Species Details

Leucania farcta

University of Alberta E.H. Strickland Entomological Museum Read more about this collection »

Seasonalitylate June IdentificationA medium-size moth (approx. 3.7 cm wingspan) with straw yellow forewings tinted with orange or pink to varying degrees. The forewings often have slightly darker shading under the basal half of the median line, and there is a small white spot at the end of the cell. The postmedian line is usually indicated by a few small dots at the veins. The hindwings are white with a light tint of the forewing color. The antennae are filiform and the sexes are alike. The pink form of L. anteoclara "calgariana" may be superficially indistinguishable, and the genitalia must be examined for a positive identification. The single large spine of anteoclara is located on a much longer diverticulum that also has a small "ear". This diverticulum is essentially lacking in farcta, and the spine is oriented back toward the base. Other Alberta Leucania have more strongly marked forewings and/or dark hindwings.

Scientific Name Leucania farcta Seasonality late June Identification
A medium-size moth (approx. 3.7 cm wingspan) with straw yellow forewings tinted with orange or pink to varying degrees. The forewings often have slightly darker shading under the basal half of the median line, and…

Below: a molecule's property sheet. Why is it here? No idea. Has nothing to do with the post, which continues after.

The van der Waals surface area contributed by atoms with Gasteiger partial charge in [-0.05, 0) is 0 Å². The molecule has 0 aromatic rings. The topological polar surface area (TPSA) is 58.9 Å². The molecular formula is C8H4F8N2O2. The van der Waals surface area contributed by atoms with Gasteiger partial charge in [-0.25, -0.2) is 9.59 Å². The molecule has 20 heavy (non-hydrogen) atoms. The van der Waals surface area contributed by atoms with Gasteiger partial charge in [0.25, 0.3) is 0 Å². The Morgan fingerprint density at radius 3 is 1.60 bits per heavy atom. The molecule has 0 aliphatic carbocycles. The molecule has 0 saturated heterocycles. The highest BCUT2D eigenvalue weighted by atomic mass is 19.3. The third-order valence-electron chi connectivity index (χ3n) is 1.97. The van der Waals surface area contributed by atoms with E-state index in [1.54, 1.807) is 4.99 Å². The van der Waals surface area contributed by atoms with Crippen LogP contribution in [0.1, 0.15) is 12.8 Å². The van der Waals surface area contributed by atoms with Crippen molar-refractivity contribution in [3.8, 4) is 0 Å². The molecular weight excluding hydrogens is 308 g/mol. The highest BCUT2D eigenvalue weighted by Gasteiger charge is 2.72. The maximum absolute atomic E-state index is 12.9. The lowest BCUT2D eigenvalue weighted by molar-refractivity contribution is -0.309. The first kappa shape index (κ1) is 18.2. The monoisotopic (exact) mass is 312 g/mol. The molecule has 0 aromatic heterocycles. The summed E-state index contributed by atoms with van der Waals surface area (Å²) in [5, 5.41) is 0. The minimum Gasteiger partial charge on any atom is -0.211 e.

A medium-size moth (approx. 3.7 cm wingspan) with straw yellow forewings tinted with orange or pink to varying degrees. The forewings often have slightly darker shading under the basal half of the median line, and there is a small white spot at the end of the cell. The postmedian line is usually indicated by a few small dots at the veins. The hindwings are white with a light tint of the forewing color. The antennae are filiform and the sexes are alike. The pink form of L. anteoclara "calgariana" may be superficially indistinguishable, and the genitalia must be examined for a positive identification. The single large spine of anteoclara is located on a much longer diverticulum that also has a small "ear". This diverticulum is essentially lacking in farcta, and the spine is oriented back toward the base. Other Alberta Leucania have more strongly marked forewings and/or dark hindwings.
Life History
The adults are nocturnal and come to light. There is a single annual brood. The larval hosts of most Leucania, and probably also farcta, are grasses. Like most Leucania, farcta frequents meadows and other open grassy…
The adults are nocturnal and come to light. There is a single annual brood. The larval hosts of most Leucania, and probably also farcta, are grasses. Like most Leucania, farcta frequents meadows and other open grassy habitats. The lone Alberta specimen was collected in late June.
Diet Info The larval hosts are grasses. Range A western moth, common throughout much of BC and southward; north to the southern Yukon. Thus far known in Alberta only from a recent (2006) specimen collected near Jasper by Chris Schmidt and myself.

Taxonomic Hierarchy

Kingdom Animalia Phylum Arthropoda Class Hexapoda Subclass Insecta Order Lepidoptera Suborder Ditrysia Superfamily Noctuoidea Family Noctuidae Subfamily Hadeninae Genus Leucania Species Leucania farcta
This hierarchy is created from our museum records, it may not always accurately reflect modern taxonomies.

Taxonomic Hierarchy for University of Alberta E.H. Strickland Entomological Museum